So here’s the chart of HadCRUT data for the years 1980-2016. Our period of interest starts after the spike in the middle of the chart.
There are two distinct phases post 1998. First, a lack of overall increase in temperature between 1998 and 2014 (the infamous “hiatus”). And then a record breaking strong increase in temperature in the last two years.
The previous post finished just after the record year of 1998. There were prophets of climate doom, but also deniers who said the earth wasn’t warming at all. The chart since then shows two things; firstly the hiatus gave a lot of support to deniers, or those who argues for some kind of natural variation. It also left a number of people who made the more alarmist claims looking slightly stupid. The sharp increase in the last two years however demonstrates that warming is clearly happening. Not shown on the charts is the fact that now all measurements including satellite measures are in agreement.
We know as naturalists that there have been significant population movements in the last 20 years. Most inspect species are moving north, or moving higher. There is a long list of insect and bird species that have expanded their range from Europe to the UK, and conversely we see a disappearance of many bird species from the southern parts of their range even where there has been no change in habitat. Spring migration is happening on average 2 weeks earlier than it was thirty years ago. It is hard to avoid the conclusion that if all our measurements show global temperature increasing, and all our flying creatures are behaving as if the earth is warming, then the earth is warming. Anyone who doubts this warming needs to explain not just why all the different methods of measurement all show this, but why the natural world has responded as if the world is warming.
Having established that warming is happening, the next questions – how fast and what happens next – are much harder to call. Scientific theories do two things: allow us to understand the past, and allow us to predict the future (even if only in a conditional if we do this, then that will happen). Climate science is reasonable at explaining the past, but is currently poor at predicting the future. The chart of the temperature anomaly above is a good illustration of this. No-one predicted the hiatus, but efforts are now underway to explain why we have this choppy behaviour in temperature behaviour. The emerging explanation centres round the importance of the oceans in global warming and the role of El Nino.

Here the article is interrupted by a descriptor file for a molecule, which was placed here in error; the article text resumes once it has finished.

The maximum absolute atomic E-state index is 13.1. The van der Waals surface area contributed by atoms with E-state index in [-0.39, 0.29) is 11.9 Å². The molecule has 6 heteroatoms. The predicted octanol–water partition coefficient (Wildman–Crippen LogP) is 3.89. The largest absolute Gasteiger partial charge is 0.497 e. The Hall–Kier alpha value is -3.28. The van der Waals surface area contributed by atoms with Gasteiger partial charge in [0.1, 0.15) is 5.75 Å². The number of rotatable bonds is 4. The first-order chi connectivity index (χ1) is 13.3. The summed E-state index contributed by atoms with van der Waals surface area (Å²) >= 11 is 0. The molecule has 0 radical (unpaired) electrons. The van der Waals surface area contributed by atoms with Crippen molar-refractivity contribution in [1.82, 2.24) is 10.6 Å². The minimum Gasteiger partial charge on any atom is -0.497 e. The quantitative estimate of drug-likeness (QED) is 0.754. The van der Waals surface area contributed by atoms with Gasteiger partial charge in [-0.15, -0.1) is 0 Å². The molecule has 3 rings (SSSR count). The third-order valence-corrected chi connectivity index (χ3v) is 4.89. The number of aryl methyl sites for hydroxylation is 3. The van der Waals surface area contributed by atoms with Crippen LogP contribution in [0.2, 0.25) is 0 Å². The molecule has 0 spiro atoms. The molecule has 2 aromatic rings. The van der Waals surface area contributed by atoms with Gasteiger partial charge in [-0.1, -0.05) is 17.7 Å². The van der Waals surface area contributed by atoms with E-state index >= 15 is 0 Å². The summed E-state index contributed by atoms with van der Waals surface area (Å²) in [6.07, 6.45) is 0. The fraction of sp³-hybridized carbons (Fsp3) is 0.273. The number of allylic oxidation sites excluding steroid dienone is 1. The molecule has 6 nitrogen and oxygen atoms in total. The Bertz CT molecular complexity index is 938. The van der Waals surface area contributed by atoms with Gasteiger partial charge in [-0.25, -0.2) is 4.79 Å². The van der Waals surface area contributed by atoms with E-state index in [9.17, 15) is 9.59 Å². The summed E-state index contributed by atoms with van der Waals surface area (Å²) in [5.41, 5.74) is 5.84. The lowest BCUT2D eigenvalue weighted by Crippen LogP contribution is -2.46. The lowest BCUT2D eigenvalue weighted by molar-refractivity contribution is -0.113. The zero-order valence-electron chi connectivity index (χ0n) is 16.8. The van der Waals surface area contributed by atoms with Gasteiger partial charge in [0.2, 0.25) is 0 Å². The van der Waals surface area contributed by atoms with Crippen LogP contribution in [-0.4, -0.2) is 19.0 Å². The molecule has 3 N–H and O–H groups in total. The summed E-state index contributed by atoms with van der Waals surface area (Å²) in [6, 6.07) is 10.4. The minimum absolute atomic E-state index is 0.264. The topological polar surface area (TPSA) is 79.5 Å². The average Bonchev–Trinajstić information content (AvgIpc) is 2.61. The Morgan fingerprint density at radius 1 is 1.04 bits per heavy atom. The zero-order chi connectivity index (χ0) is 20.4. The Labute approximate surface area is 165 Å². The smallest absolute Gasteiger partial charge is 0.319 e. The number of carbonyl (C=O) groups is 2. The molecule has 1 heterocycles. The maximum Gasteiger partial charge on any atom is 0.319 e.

Firstly some quick calculations.
Heat capacity of the ocean = 1.35 x 10^21 Kg x 3.993 KJ/Kg/C (specific heat capacity of salt water) = 5.4 x 10^21 KJ/C
Heat Capacity of the atmosphere = 5.1 x 10^18Kg x 1 KJ/Kg/C = 5.1 x 10^18 KJ/C
So the sea holds roughly 1000x more heat than the atmosphere (if they are at the same temperature). Hence over a long period the oceans play a key role in global temperatures. The temperature of the atmosphere can not, over a long period, diverge too far from its historic relationship. Thermal energy is transferred between the two. The mechanism that seems to have a significant role in how and when this is done is the global weather phenomenon of El Nino and its twin La Nina.
El Nino and La Nina.
El Niño and La Niña are opposite phases of an oscillatory climate cycle in the Pacific ocean, and have been known about since the 1600s.
No-one really understands the mechanics of el Nino, or can predict when it will happen and how strong it will be [1,2]. Under normal conditions, trade winds blow west from the equator keeping warm surface water off Asia. In El Nino years these winds do not blow as hard and the warm water flows to the American west coast bringing rain with it. La Nina is the opposite; the winds blow strongly restricting the flow of warm water. The consequences are far-reaching around the globe, and one consequence we are beginning to understand is that El Nino releases heat from the ocean into the atmosphere.
To illustrate this I’ve taken a table of El nino/La nina years  divided by strength and calculated the average global temperature anomaly in the subsequent year (ie 1998 anomaly for the el Nino in 1997-98). This is shown (poorly – mac Excel is horrible) below
The labels on the right go from -S (Strong La Nina) to <> ("normal") to +VS (Very Strong el Nino)
This shows generally that the stronger El Nino, the higher the temperature anomaly.
Current thinking then is that during the Hiatus years 1998-2013 the world was still absorbing thermal energy, but this was being stored by the oceans. The El Nino of 2015-16 which was a very strong one has released a lot of heat and so seen a significant sharp increase in temperature. My prediction is that in the next few years we may see a hiatus established for a decade or so at this new higher temperature, and then some years down the line the process repeats and the temperature moves up sharply. But that’s just my view.
Next I will look at the opinions around why the world is heating starting with greenhouse gases.